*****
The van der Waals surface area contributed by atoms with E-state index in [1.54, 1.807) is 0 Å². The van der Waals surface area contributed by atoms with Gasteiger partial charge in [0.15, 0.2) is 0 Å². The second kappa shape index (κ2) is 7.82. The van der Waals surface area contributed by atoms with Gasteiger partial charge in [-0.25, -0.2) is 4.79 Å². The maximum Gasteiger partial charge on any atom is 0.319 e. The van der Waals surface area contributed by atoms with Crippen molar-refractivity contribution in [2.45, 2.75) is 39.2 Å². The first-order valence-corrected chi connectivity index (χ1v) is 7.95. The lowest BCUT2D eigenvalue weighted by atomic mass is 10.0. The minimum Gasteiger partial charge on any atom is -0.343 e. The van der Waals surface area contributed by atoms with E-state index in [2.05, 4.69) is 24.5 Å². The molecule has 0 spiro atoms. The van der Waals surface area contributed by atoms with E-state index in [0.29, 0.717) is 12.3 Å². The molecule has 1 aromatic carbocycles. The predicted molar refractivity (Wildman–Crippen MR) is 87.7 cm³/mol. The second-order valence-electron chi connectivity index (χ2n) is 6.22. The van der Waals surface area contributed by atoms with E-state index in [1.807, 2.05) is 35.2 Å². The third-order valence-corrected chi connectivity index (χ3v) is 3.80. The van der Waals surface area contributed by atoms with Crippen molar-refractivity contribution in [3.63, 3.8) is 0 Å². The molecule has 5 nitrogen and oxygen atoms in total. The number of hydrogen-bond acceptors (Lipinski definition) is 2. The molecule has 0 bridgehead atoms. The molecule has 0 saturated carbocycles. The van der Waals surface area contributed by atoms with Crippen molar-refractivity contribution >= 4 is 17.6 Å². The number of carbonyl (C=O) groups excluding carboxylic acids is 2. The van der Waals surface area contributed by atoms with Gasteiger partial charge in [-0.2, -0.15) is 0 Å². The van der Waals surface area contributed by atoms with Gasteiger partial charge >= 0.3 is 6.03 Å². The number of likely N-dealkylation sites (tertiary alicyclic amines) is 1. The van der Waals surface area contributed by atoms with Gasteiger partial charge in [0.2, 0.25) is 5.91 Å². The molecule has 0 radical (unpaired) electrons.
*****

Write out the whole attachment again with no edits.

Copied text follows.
The van der Waals surface area contributed by atoms with E-state index in [1.54, 1.807) is 0 Å². The van der Waals surface area contributed by atoms with Gasteiger partial charge in [0.15, 0.2) is 0 Å². The second kappa shape index (κ2) is 7.82. The van der Waals surface area contributed by atoms with Gasteiger partial charge in [-0.25, -0.2) is 4.79 Å². The maximum Gasteiger partial charge on any atom is 0.319 e. The van der Waals surface area contributed by atoms with Crippen molar-refractivity contribution in [2.45, 2.75) is 39.2 Å². The first-order valence-corrected chi connectivity index (χ1v) is 7.95. The lowest BCUT2D eigenvalue weighted by atomic mass is 10.0. The minimum Gasteiger partial charge on any atom is -0.343 e. The van der Waals surface area contributed by atoms with E-state index in [2.05, 4.69) is 24.5 Å². The molecule has 0 spiro atoms. The van der Waals surface area contributed by atoms with E-state index in [0.29, 0.717) is 12.3 Å². The molecule has 1 aromatic carbocycles. The predicted molar refractivity (Wildman–Crippen MR) is 87.7 cm³/mol. The second-order valence-electron chi connectivity index (χ2n) is 6.22. The van der Waals surface area contributed by atoms with E-state index in [1.807, 2.05) is 35.2 Å². The third-order valence-corrected chi connectivity index (χ3v) is 3.80. The van der Waals surface area contributed by atoms with Crippen molar-refractivity contribution in [3.63, 3.8) is 0 Å². The molecule has 5 nitrogen and oxygen atoms in total. The number of hydrogen-bond acceptors (Lipinski definition) is 2. The molecule has 0 bridgehead atoms. The molecule has 0 saturated carbocycles. The van der Waals surface area contributed by atoms with Crippen molar-refractivity contribution >= 4 is 17.6 Å². The number of carbonyl (C=O) groups excluding carboxylic acids is 2. The van der Waals surface area contributed by atoms with Gasteiger partial charge in [-0.2, -0.15) is 0 Å². The van der Waals surface area contributed by atoms with Gasteiger partial charge >= 0.3 is 6.03 Å². The number of likely N-dealkylation sites (tertiary alicyclic amines) is 1. The van der Waals surface area contributed by atoms with Gasteiger partial charge in [0.2, 0.25) is 5.91 Å². The molecule has 0 radical (unpaired) electrons.